I think what inspired me the most was his choice not to follow the trends, but break them.  He created a new silhouette based on his own vision.  I have a great admiration for the many designers that have followed suit in breaking the mold- John Galliano, Issey Miyake, Jean Paul Gaultier, and of course Alexander McQueen, (just to name a few)..... So instead of having a Designer's Tip of The Day, I've posted a challenge- while working on your latest creations, challenge yourself to create a new silhouette or detail, explore your own imagination and allow the possibilities to be endless!!
Happy Designing!

Source- Christian Dior The Man Who Made The World Look New by Marie-France Pochna. and Icons of Fashion the 20th Century by Prestel Publishing

Tuesday, March 16, 2010

✂-Designer's Tip of The Day- Lightweight Silks

Luxurious and sometimes expensive, lightweight silks are comfortable to wear year-round. Crepe de Chine, charmeuse, silk organza, foulard, China silk and georgette chiffon are just a few to name.

Fabric Characteristics-
-Lightweight silks are comfortable to wear.
-Firmly woven fabrics do not fray badly.
-Most lightweight silks are easily marred by machine needles, pins, and ripping.
-Puckered seams and skipped stitches are sometimes a problem.
-Seam slippage is a problem at stress points
-Chiffon and other soft silks are more difficult to sew than crisp silks.

Lightweight silks are drape really well and are perfect for styles such as blouses, skirts and dresses.

Source- Claire Shaeffer's Fabric Sewing Guide. Fabric shown is a 55% Silk 45%Rayon Burnout, currently being carried at The Designer's Lounge.

Friday, March 12, 2010

✂-Designer's Tip of The Day- Concept Book

Designers are inspired by fabric, images, details and moods. A Concept Book is a great way to keep your ideas and sources of inspiration all in one place. A Concept book could just be a collection of magazine clippings, fabric swatches, sketches and notes. Over time a theme will develop, this will make your collection more cohesive and tell a story.

Wednesday, March 10, 2010

✂-Designer's Tip of The Day-Marking An Altered Hemline

When altering a hemline a Quilter's Chalk and Sewing Gauge are two really great tools to use.  The Sewing Gauge can be set at the desired width for the hemline. Using the Quilter's Chalk, mark the distance along the cut edge.  Don't forget to account for the seam allowance!  Once everything has been marked cut along the chalk line, fold up the hem, press and sew! 

Tuesday, March 9, 2010

✂-Designer's Tip of The Day- Tracing Patterns

As Designers we are often attracted to vintage, out of print patterns, but wouldn't dare cut into them.... There is a way to make use of those old styles!  By using removable tape, a large sheet of butcher paper and a tracing wheel, you can trace out the pattern onto a new piece of paper.  Once all the pattern pieces have been traced off, you can "connect the dots" left by the tracing wheel with a pencil and a set of pattern making rulers.
Now you can cut out your fabric using the new pattern pieces without worrying about damaging the original pattern!

Saturday, March 6, 2010

✂-Designer's Tip of the Day- Lace ♥

Lace can add just a little something special to any garment. Laces come in many widths, patterns, and colors, although ivory, black or white are the most traditionally used. Use lace on any hemline, dress, skirt, top, etc. Or find lace appliques to dress up a basic T-shirt!!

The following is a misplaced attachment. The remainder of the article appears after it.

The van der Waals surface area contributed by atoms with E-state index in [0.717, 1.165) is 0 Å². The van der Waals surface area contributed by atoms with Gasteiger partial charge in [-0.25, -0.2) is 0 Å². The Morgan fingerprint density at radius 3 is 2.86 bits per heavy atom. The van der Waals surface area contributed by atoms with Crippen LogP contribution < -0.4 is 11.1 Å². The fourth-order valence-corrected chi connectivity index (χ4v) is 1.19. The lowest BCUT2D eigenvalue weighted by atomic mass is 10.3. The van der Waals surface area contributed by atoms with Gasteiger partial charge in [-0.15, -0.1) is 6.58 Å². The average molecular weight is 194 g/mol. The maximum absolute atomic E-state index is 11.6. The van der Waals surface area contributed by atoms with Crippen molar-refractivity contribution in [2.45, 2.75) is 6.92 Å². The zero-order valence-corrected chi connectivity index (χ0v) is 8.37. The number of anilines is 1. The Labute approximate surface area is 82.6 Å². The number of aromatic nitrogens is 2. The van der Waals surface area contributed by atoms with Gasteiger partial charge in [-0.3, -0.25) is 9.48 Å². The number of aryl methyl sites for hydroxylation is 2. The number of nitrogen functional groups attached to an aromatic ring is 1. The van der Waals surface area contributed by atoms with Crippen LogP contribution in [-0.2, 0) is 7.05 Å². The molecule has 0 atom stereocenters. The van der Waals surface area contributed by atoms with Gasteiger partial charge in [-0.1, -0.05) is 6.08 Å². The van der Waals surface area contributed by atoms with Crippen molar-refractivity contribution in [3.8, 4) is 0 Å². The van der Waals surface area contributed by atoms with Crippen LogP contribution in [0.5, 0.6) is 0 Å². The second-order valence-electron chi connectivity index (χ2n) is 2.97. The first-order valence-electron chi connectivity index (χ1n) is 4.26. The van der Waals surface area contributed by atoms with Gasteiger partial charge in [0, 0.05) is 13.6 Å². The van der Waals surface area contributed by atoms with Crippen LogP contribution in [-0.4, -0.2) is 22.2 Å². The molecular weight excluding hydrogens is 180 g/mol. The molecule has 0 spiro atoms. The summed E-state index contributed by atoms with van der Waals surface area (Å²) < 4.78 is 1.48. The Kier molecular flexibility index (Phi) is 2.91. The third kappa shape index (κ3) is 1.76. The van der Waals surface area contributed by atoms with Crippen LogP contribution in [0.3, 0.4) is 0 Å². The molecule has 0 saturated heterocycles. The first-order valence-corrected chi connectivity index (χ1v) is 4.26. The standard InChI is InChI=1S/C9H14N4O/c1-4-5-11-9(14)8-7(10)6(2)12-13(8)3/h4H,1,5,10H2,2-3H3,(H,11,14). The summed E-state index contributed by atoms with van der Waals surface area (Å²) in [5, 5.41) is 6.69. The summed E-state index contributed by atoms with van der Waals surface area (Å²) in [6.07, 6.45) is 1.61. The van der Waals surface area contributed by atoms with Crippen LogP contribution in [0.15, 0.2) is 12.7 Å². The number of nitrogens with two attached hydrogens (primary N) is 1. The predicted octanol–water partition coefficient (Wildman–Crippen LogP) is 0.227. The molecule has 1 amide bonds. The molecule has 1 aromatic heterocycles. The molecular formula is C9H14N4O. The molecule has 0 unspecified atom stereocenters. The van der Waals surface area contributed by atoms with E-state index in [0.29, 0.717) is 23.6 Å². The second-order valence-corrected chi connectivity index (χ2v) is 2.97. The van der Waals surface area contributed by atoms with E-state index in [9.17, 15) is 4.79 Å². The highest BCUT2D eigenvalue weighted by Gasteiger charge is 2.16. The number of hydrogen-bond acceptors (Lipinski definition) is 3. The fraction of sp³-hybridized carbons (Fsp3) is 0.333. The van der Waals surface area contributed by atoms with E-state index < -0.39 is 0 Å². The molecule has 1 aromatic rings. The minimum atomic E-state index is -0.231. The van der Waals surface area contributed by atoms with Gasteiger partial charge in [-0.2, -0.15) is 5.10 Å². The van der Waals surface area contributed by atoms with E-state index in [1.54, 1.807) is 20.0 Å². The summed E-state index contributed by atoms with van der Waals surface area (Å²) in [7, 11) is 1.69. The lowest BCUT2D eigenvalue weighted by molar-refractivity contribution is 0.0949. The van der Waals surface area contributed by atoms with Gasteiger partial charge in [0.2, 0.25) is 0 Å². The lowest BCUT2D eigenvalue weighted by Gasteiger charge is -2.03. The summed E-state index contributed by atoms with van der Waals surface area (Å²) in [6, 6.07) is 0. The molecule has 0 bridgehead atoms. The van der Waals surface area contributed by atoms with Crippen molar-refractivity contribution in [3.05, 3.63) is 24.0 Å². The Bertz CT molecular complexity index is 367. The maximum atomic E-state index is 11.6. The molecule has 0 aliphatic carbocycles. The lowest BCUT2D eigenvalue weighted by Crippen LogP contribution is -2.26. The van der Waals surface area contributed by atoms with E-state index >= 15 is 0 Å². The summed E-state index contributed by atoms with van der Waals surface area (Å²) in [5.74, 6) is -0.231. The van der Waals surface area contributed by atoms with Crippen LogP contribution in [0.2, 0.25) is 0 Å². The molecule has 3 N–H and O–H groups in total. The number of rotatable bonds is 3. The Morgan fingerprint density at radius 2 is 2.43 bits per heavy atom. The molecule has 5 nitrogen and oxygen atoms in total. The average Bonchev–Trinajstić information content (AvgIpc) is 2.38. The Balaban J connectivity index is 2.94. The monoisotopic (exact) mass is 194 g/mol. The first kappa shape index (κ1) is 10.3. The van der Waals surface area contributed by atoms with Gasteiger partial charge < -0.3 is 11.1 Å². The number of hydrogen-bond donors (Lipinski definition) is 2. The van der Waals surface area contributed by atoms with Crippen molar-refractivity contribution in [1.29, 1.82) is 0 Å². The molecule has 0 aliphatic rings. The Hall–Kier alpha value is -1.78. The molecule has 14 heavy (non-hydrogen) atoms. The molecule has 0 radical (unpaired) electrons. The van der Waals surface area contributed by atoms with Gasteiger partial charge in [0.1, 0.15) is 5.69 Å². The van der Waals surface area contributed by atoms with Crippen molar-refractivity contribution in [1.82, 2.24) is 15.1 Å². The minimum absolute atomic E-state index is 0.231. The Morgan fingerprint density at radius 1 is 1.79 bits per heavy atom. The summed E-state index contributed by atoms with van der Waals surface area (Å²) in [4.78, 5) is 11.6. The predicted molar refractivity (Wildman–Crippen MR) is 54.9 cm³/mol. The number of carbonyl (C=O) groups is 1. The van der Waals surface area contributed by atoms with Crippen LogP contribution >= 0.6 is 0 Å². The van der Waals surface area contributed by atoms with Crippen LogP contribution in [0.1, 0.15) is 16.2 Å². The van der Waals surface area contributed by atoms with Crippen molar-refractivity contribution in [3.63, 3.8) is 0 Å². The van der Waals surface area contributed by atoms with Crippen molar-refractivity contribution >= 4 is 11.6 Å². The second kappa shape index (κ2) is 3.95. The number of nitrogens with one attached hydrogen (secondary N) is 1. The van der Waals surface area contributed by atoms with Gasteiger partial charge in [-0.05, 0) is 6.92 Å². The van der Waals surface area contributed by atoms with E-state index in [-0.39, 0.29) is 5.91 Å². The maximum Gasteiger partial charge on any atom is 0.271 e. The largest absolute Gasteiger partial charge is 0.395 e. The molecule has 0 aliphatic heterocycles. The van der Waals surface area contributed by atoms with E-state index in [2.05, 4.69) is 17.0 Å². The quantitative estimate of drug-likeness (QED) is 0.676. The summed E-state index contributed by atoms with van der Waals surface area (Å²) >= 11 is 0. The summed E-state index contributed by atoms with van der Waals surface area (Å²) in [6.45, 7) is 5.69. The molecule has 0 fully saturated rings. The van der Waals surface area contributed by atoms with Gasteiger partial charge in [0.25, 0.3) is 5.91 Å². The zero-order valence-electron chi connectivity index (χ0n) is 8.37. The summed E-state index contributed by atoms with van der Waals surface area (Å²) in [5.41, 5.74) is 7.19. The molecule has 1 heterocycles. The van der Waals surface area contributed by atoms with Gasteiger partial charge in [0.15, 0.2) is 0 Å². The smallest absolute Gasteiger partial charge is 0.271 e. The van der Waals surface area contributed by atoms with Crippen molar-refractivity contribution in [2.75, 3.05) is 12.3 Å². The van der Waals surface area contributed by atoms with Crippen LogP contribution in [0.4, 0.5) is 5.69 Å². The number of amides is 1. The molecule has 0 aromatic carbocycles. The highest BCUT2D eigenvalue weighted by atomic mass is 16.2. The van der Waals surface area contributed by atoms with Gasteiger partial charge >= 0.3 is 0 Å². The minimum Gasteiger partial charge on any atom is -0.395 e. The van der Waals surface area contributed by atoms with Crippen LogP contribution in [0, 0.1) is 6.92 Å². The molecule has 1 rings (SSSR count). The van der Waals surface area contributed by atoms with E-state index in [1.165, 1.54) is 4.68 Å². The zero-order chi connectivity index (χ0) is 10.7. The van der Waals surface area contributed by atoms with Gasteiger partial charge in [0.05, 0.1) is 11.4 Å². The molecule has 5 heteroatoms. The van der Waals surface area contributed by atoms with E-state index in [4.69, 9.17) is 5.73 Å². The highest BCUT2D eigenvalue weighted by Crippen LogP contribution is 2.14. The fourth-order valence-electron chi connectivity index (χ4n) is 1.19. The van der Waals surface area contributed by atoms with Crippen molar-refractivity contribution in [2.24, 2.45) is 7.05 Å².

The laces above are eyelet-cotton lace and a rayon lace.

Thursday, March 4, 2010

✂-The Designer's Tip of The Day-Surrealism in Fashion

Fashion enjoyed a fruitful and reciprocal relationship with the surrealist art movement (founded in 1942) based upon a shared propensity for fantasy and displacement. This was frequently evidenced within the realms of window display, fashion photography and advertising during the late 1930's. Elsa Schiaparelli was one of the few fashion designers to actively engage with Surrealism, collaborating with key artists including Salvador Dali and Jean Cocteau.

It was not the silhouettes that Shiaparelli displayed her tendency towards the surreal, but in the details. Buttons took on the form of circus acrobats, beetles, guitars, vegetables and lollipops.....
The use of Surrealism in Fashion is the device of displacement- the placing of an object or image in an unfamiliar and jarring location.

Source-...isms understanding fashion by Mairi Mackinzie

Wednesday, March 3, 2010

✂-Designer's Tip of the Day- Embellished Fabrics

Materials such as beaded, sequined, and embroidered fabrics and cracked ice are among the most glamorous fabrics available. They can be used for complete garments or accent trims.
Sequins and beads are frequently applied with chanstitching which, when inadvertently pulled from one end, will unravel a large section.
Take care when using such fabrics, however, they make a great dress for a night at the Oscar's!!

Source-Clair Shaeffer's Fabric Sewing Guide 2nd Edition

Tuesday, March 2, 2010

✂-Designer's Tip of The Day-Embroidery by Machine

Embroidery is a great way to add something unique to your garments. Embroidery Machines come with many different features and can run anywhere from $200-$2000 for a home machine. Most come with a large selection of patterns, but additional styles and patterns can be added to your collection. This pattern was made with a Janome Memory Craft 300E, pattern purchased from the Martha Pullen collection.

Monday, March 1, 2010

✂-Designer's Tip of the Day-Design by Draping

Draping is modeling or shaping a piece of fabric on a dress form or life model. Madelene Vionnet (in the 1920's) and Madame Alix Gres (1930's) were the first couture designers to devote their talent and time to the art of draping. To this day, designers look back on their achievements and recreate their techniques.

For the designer who is looking for a more exciting cut and who is prepared for the unexpected, draping is an excellent way of approaching design and pattern development. Let yourself be inspired by the texture, colour and fall of the fabric and see the design evolve before your eyes.

Source- Basics Fashion Design 03: Construction by Anette Fischer
                 Drape by Liesse Morreale-Jones